Poultry, Waterfowl Exhibitions Halted in Michigan to Protect Domestic Flocks

The Michigan Department of Agriculture and Rural Development has stopped poultry and waterfowl exhibitions in Michigan until the state goes 30 days without a new detection of the bird flu.

The order includes shows, exhibitions, swap meets, petting zoos at fairs and game bird/waterfowl fair displays, but does not include or affect egg hatching exhibits, pigeon races or zoos.

“By exercising this necessary precaution, we can wait for the warmer, drier weather needed to kill the virus without creating conditions that could worsen the problem,” said Dr. Nora Wineland, MDARD’s state veterinarian. “By taking this step now, it is hoped that poultry exhibitors can still participate in fair activities once circumstances have improved.”

The bird flu is highly contagious and can be spread in different ways from flock to flock, including by wild birds, through contact with infected birds, by equipment and on clothing or shoes of caretakers. However, according to the CDC, the risk of people catching the bird flu is low.

So far this year, Michigan has responded to 12 cases of the bird flu in non-commercial backyard flocks from nine counties across the Upper and Lower Peninsula.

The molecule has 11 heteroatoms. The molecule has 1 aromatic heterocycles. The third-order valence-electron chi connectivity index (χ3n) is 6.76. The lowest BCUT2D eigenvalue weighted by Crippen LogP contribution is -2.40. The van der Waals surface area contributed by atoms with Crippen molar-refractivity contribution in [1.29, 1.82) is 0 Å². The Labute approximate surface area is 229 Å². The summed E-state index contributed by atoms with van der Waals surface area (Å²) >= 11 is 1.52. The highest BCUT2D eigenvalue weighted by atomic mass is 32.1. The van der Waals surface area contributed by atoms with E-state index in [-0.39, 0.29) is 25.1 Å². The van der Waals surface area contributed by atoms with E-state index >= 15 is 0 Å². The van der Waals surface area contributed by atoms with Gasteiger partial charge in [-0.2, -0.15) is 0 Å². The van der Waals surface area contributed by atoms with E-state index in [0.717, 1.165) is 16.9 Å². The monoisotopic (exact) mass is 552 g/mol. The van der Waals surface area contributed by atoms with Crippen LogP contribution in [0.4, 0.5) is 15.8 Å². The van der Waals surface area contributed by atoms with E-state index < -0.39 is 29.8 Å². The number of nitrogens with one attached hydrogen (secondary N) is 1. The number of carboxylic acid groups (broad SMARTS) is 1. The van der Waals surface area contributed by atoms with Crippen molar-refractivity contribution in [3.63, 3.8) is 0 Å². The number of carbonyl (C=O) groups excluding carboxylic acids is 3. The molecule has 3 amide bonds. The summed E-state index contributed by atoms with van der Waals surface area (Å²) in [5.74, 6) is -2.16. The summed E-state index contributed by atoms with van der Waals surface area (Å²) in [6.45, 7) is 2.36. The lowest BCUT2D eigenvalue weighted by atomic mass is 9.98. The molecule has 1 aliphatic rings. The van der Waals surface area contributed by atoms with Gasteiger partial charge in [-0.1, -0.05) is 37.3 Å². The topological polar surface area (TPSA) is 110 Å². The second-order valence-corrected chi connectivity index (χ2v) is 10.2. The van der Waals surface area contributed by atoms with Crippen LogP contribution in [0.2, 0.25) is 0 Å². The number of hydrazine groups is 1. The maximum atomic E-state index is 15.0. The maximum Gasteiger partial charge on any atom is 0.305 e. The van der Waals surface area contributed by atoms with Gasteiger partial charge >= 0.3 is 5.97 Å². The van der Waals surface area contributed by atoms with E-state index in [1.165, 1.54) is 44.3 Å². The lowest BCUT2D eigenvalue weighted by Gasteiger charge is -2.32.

MDARD will continue to monitor the situation, and work with the Michigan Association of Fairs and Exhibitions, Michigan State University Extension, 4-H programs and other partners to notify exhibitors when activities can begin again, and how to conduct them safely.

The following are ways that are essential to protect Michigan’s domestic birds, according to MDARD:

  • Prevent contact between domestic and wild birds by bringing them indoors or ensuring their outdoor area is fully enclosed.
  • Wash your hands before and after handling birds as well as when moving between different coops.
  • Disinfecting boots and other gear when moving between coops.
  • Do not share equipment or other supplies between coops or other farms.
  • Cleaning and disinfecting equipment and other supplies between uses. If it cannot be disinfected, discard it.
  • Using well or municipal water as drinking water for birds.
  • Keep poultry feed secure to ensure there is no contact between the feed/feed ingredients and wild birds or rodents.